A Reddit user is sharing their plans — and concerns — about planting a rain garden on their property to maximize their water efficiency.
In a post on the r/NativePlantGardening subreddit, a user posted a question about their forthcoming rain garden (that is, a garden intended to use natural precipitation as its primary source of water), as they weren’t sure about their home’s level of fitness for such a landscaping choice.
“I’ve been considering starting a rain garden at my house. Our house lies on a slope of 5-10 degrees (so 10-15% ish). One corner near the driveway and walkway tends to attract water,” the user explained. “I’ve read that it’s usually recommended to put in rain gardens downslope of houses so they can catch runoff from the roof.
Then the Redditor asked, “However, would it be a bad idea to site one upslope of my house since water tends to collect there anyway? That corner of the house can have occasional small leaks into the foundation as well, so I’m hoping that I can help slow down water migration to that corner with a rain garden. Do they work like that?”
Installing eco-friendly gardens like rain gardens is one of the easiest ways to help the environment while saving money in the process.
Native plant gardens use substantially less water than traditional grass lawns, which means you can save a significant amount of money on watering your yard every month. Native plants also add biodiversity and attract more pollinators to your local ecosystem.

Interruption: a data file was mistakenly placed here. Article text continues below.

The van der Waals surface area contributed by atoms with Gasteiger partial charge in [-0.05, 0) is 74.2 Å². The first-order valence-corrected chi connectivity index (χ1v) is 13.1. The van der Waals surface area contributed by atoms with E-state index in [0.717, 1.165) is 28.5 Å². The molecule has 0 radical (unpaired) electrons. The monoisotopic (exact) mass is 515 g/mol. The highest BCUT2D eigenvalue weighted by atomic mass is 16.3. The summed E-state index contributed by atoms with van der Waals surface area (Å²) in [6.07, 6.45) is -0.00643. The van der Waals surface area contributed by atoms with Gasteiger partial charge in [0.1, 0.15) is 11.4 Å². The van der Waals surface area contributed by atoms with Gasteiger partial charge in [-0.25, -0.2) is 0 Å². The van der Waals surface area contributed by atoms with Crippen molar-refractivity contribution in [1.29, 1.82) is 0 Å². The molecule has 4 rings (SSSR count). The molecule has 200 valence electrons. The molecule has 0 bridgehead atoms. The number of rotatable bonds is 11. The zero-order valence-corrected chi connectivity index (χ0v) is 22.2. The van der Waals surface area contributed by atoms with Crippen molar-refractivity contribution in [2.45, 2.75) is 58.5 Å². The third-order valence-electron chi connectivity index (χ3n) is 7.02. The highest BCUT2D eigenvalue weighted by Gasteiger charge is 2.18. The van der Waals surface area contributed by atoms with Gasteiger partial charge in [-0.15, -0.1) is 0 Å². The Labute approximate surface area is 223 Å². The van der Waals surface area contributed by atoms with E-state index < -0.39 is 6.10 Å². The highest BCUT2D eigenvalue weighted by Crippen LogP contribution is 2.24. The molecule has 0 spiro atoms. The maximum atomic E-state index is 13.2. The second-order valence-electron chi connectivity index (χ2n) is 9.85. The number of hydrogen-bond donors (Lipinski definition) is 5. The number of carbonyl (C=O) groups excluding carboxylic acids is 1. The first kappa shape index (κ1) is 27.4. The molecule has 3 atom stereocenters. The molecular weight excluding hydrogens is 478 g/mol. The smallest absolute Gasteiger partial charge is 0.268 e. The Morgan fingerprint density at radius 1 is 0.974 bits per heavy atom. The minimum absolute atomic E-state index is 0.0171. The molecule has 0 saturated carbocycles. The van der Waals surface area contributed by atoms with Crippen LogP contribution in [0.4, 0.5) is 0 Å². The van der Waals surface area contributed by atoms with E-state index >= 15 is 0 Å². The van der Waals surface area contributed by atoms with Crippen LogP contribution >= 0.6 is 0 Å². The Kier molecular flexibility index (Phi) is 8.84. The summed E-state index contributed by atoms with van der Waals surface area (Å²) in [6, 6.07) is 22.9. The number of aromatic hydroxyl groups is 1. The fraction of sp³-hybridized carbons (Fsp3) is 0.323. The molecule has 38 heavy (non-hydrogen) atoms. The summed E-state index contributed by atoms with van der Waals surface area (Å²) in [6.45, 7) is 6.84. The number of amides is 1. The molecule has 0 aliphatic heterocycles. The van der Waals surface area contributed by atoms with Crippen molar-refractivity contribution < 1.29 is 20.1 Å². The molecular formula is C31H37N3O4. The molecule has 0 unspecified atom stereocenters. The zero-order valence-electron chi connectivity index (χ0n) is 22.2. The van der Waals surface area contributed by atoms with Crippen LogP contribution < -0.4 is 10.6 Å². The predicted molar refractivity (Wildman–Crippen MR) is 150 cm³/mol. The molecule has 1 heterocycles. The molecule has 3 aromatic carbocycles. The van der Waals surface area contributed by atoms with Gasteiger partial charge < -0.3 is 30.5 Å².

Some examples of eco-friendly grass alternatives include buffalo grass, clover, rocks, and xeriscaping. For more information about rewilding your yard with native plants, visit TCD’s native plant guide.
As for the original poster on Reddit, users offered potential solutions and discussed their own experiences with sloped rain gardens in the comments.
“I’d do a little searching on bio swales and the proper sizing. You might also consider having it professionally installed since you already have water collecting there,” one user suggested. “I have 3 small rain gardens in my backyard that collect water from my roof and yard and attempt to slow it down before it gets to the neighbors, but they really aren’t big enough to make a big difference. Companies that do this for a living usually have guidelines for how big to make them.”
“Creating one upslope of your house could create issues by creating an aquifer close to your foundation. As already commented, you might be better off with a swale to direct water away, rather than collecting in place,” another user wrote.
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